Honolulu Cake Walk
“Honolulu Cake Walk” is a prime example of the conscious and not-so-conscious cross-pollinating cultural traditions of black and white in the America of the day.
The clear, ringing tones of the banjo were perfect for acoustic recordings, and banjoist Sylvester Louis “Vess” Ossman, “the King of the Banjo,” was one of the most popular recorded musicians of the day. He toured the United States and England, performing for both president and king. Over a 30-year career, he tracked an immense number of tunes, working as a soloist, accompanist, and a member of acoustic trios (his Ossman-Dudley Trio’s biggest hit was “St. Louis Tickle”). He adroitly performed his own transcriptions as well, as most ragtime was written for solo piano.
This particular recording, again, is not easily available. Interested listeners will have to, as I did, listen to what they can of Ossman’s recordings, and cross-reference them with more contemporary recordings of “Cake Walk.” Ossman’s style is crisp and articulate; he employs the classical plucking style, which emphasizes his rhythmic precision. It’s bright, ringing, confident music, infused with the cocky spirit of ragtime.
Ragtime emerged in 1896, when black entertainer Ernest Hogan penned sheet music in the style that had been floating around the black vernacular music scene for a while. Finally somebody had put some swing into American song. After over a century of aping European music, here was something homemade with a new dynamic. That rough naïve energy peculiar to America emerged with a sound that made the hips shake. The phenomenon leaped the color barrier, and soon white artists like Ossman and his primary rival, Fred Van Eps, were playing it too.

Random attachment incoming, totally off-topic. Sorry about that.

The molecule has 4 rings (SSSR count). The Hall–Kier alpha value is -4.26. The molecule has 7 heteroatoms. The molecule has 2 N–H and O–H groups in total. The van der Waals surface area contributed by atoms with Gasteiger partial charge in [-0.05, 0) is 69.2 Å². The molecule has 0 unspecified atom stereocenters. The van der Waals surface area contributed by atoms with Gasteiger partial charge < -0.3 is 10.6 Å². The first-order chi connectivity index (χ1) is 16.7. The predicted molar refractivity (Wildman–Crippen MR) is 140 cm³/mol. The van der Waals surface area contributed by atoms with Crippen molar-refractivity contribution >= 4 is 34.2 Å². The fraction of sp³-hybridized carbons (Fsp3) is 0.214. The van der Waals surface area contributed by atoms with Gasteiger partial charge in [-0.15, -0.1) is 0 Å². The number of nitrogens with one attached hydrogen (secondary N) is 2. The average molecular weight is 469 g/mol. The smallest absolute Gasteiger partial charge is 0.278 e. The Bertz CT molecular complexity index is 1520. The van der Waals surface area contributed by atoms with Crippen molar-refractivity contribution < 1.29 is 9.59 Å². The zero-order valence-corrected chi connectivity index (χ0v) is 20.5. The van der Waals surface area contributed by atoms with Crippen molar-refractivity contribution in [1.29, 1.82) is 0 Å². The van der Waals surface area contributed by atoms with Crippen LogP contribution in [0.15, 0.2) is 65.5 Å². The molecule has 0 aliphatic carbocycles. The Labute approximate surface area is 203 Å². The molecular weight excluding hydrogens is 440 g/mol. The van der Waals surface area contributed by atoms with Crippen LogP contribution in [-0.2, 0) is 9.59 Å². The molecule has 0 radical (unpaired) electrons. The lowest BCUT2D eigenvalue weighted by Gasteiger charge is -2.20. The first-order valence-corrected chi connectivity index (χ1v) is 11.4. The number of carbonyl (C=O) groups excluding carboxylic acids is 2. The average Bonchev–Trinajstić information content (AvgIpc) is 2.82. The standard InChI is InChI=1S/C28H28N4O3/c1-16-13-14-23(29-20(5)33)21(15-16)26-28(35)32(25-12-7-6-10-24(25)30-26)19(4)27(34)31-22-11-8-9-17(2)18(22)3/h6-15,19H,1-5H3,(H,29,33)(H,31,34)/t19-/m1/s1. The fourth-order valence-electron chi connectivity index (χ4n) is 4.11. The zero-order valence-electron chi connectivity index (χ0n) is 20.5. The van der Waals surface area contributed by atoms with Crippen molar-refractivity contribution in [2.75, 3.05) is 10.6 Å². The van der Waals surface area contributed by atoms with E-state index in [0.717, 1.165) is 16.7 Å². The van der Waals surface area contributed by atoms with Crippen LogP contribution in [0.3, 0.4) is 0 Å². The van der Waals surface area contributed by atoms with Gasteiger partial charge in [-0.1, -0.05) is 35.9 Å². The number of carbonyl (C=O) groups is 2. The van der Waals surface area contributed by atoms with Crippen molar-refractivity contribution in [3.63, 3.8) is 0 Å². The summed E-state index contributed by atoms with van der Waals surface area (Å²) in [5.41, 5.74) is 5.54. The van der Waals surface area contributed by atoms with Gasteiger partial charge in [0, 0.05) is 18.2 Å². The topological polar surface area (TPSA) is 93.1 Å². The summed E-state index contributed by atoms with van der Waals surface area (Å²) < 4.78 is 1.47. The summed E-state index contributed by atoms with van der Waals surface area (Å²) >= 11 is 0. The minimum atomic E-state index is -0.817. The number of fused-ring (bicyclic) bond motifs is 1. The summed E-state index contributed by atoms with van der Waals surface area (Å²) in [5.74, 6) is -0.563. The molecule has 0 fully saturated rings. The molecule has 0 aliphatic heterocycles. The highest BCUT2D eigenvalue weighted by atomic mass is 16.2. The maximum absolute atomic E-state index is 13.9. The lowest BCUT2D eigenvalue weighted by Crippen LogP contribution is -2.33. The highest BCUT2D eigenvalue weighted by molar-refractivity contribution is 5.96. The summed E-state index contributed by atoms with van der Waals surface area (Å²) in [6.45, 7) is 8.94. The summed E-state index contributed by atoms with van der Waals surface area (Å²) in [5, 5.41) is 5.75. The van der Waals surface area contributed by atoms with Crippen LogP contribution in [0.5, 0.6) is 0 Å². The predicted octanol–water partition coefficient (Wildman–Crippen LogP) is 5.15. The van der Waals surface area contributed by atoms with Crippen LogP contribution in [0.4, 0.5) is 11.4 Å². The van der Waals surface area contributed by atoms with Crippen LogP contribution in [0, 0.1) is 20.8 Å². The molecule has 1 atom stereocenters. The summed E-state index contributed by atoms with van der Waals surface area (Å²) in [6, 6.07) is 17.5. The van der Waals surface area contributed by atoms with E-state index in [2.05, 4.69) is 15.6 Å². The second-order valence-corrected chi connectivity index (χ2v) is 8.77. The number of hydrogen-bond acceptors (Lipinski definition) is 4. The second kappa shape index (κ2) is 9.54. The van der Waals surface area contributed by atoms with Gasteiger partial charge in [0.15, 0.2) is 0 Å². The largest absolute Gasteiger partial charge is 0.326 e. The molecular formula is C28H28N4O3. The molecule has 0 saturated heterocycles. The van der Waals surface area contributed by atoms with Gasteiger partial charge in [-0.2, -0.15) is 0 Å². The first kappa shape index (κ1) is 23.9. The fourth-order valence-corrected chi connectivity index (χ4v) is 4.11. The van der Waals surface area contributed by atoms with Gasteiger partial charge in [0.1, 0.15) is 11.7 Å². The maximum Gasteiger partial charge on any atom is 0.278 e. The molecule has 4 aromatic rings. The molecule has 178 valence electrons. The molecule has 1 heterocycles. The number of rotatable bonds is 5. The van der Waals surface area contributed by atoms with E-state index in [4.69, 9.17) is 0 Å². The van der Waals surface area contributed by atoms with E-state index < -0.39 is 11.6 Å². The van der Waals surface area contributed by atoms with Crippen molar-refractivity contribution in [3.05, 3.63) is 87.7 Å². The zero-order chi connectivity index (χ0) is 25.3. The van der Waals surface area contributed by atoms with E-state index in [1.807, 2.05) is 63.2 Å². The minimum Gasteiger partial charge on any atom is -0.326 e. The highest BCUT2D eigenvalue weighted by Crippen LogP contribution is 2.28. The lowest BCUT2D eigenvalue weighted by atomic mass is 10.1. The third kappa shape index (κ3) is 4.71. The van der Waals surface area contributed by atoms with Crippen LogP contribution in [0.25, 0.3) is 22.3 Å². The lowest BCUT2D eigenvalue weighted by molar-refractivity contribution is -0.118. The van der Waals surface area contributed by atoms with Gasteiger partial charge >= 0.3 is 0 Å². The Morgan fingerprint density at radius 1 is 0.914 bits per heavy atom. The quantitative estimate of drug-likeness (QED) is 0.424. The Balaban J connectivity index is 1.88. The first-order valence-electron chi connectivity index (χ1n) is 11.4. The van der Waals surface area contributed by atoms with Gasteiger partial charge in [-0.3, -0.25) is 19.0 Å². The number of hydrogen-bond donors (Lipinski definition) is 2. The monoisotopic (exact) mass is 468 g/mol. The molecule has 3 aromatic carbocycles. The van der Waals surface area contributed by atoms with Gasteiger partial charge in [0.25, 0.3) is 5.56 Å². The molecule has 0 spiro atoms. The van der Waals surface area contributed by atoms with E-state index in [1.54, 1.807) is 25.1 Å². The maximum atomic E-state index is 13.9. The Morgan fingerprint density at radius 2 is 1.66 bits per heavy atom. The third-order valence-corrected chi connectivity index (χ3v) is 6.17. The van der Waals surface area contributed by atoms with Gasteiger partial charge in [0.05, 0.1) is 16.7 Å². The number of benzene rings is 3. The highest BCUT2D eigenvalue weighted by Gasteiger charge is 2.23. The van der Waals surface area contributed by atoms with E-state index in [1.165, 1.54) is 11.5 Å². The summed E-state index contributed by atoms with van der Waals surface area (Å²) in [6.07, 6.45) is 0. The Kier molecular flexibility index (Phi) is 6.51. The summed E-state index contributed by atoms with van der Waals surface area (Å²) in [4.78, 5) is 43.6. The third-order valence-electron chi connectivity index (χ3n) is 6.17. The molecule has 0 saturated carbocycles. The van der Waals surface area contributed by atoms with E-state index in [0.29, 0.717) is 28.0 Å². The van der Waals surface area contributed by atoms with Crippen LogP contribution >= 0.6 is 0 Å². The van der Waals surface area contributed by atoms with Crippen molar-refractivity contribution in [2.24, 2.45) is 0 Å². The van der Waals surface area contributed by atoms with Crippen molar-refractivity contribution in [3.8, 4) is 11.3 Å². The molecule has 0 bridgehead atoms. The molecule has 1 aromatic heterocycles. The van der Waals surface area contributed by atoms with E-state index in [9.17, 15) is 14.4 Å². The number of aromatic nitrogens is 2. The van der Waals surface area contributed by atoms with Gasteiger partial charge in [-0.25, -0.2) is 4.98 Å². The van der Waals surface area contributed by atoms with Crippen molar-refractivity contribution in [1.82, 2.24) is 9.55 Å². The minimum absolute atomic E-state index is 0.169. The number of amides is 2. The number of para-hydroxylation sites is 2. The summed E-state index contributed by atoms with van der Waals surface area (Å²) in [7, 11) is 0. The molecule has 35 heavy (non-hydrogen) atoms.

Ragtime, of course, propelled dancing, as did most social music of the time. The cake walk originated in competitive dances held on slave plantations. Slaves competed via dancing and strutting to win a large cake, thus the name. This was picked up, again, by white culture, and transmitted through cakewalks performed at minstrel shows.
What white people of the time probably didn’t get was that they were being mocked. Many times, the slaves would dress in cast-off finery, and in the cakewalk they would parody the stiff, inexpressive carriage and manners of their Caucasian masters. It amused the white folks, but they were the butt of the joke. Finally, the cakewalk moved offstage and became part of the repertoire of dances of the day, along with waltzes, polkas, quadrilles, and two-steps.
The racist associations with the cakewalk and with ragtime music remained strong – Ossman recorded tunes such as “A Coon Band Contest,” “Jolly Darkies,” and “Ethiopian Mardi Gras.” “Honolulu Cake Walk” is another title designed to captivate the potential sheet-music buyer with a whiff of the exotic, that romanticizing of the Other that’s so embedded in white culture of the day.
So, why pick “Honolulu Cake Walk” when other Ossman recordings, hits such as his “Yankee Doodle,” “Cocoanut Dance,” and “A Hot time on the Levee” were more popular and easier to hear? Don’t know. But – the first baby step toward the funky happens here.
The National Recording Registry Project tracks one writer’s expedition through all the recordings in the National Recording Registry in chronological order. Up next: Cylinder recordings of the Metropolitan Opera.